# Derivative problem

derivative problem....

## Homework Statement

f(x)=x-2/x^2+1 Square root

f(x)=lim f(x-h) - f(x)/h
h>0

f(x)= lim x+h-2/(x+h)^2+1 Square root - x-2/x^2+1 Square root
h>0 /h

## The Attempt at a Solution

I do have the answer.... 2x+1/(x^2+1)^3/2

I know the first step would be to cross multiply the ones in the 3rd part. I get lost after that

man, I hope all that's understandable. hopefully someone can teach me how to do square roots and other stuff

just in case, the square roots go in x^2+1, (x+h)^2+1, and x^2+1 which are all denominators. and the h divides everything in the third part

## The Attempt at a Solution

Related Calculus and Beyond Homework Help News on Phys.org
Mark44
Mentor

## Homework Statement

f(x)=x-2/x^2+1 Square root
This is so ambiguous I can't tell what the function is. You absolutely need parentheses here. Also, exactly what expression is inside the radical?

I'll take a wild stab at what I think you might mean:
$$f(x) = \sqrt{\frac{x -2}{x^2 + 1}}$$

It's a safe bet that you don't know LaTeX scripting, so function formula I wrote above should be written something like this so that people can understand what you're trying to do.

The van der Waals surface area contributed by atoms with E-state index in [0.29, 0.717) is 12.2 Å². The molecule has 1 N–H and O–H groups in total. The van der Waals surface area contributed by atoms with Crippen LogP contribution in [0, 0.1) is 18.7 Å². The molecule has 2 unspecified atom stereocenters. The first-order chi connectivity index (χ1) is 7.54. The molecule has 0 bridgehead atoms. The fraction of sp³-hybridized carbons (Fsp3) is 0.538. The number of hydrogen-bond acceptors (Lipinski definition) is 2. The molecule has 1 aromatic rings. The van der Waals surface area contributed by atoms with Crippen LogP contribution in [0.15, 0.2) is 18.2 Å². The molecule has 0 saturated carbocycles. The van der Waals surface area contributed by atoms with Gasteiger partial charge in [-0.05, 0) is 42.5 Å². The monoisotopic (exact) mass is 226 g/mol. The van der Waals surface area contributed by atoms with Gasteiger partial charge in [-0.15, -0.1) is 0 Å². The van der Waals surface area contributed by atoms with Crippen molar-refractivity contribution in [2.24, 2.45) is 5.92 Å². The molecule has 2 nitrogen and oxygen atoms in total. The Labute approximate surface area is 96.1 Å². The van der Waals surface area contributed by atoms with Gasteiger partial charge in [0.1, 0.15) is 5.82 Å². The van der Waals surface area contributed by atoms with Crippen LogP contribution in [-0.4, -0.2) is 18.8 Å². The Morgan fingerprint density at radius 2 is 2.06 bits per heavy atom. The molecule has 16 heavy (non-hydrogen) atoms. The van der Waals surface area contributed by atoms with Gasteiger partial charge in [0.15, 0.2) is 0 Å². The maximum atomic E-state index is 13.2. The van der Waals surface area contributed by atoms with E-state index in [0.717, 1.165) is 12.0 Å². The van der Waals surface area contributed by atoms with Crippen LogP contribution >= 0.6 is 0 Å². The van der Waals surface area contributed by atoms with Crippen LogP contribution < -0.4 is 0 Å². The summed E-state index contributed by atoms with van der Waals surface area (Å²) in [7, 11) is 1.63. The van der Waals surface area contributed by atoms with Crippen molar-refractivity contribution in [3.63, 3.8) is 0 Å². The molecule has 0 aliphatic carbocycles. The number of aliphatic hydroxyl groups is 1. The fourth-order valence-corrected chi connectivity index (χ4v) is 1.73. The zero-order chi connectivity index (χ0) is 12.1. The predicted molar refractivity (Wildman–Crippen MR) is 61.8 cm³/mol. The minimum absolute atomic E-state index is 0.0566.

f(x) = sqrt[(x - 2)/(x^2 + 1)]

f(x)=lim f(x-h) - f(x)/h
h>0
The expression in the limit should be written as [f(x + h) - f(x)]/h
f(x)= lim x+h-2/(x+h)^2+1 Square root - x-2/x^2+1 Square root
h>0 /h

## The Attempt at a Solution

I do have the answer.... 2x+1/(x^2+1)^3/2
Hallelujah, do I see a pair of parentheses? It would be better with another pair around the 2x + 1 part.
I know the first step would be to cross multiply the ones in the 3rd part. I get lost after that
Cross multiply? Why would you do that?
man, I hope all that's understandable. hopefully someone can teach me how to do square roots and other stuff

just in case, the square roots go in x^2+1, (x+h)^2+1, and x^2+1 which are all denominators. and the h divides everything in the third part

## The Attempt at a Solution

Mark44
Mentor

This is a fairly tricky problem if you have to do it by using the definition of the derivative. If you are permitted to use some other technique, I would recommend doing it that way.

Here's to get you started:
$$f'(x) = \lim_{h \rightarrow 0} 1/h [f(x + h) - f(x)] = \lim_{h \rightarrow 0} 1/h [ \sqrt{\frac{x + h - 2}{(x + h)^2 + 1}} - \sqrt{\frac{x -2}{x^2 + 1}}] = \lim_{h \rightarrow 0} 1/h [ \frac{\sqrt{x + h - 2}}{\sqrt{(x + h)^2 + 1}} - \frac{\sqrt{x - 2}}{\sqrt{x^2 + 1}}]$$

Now it starts to get really ugly. You'll have to get a common denominator, and then you'll need to multiply the whole expression inside the brackets by 1, in the form of the sum of two radicals over itself. Then you can multiply by 1/h, and finally take the limit as h approaches zero.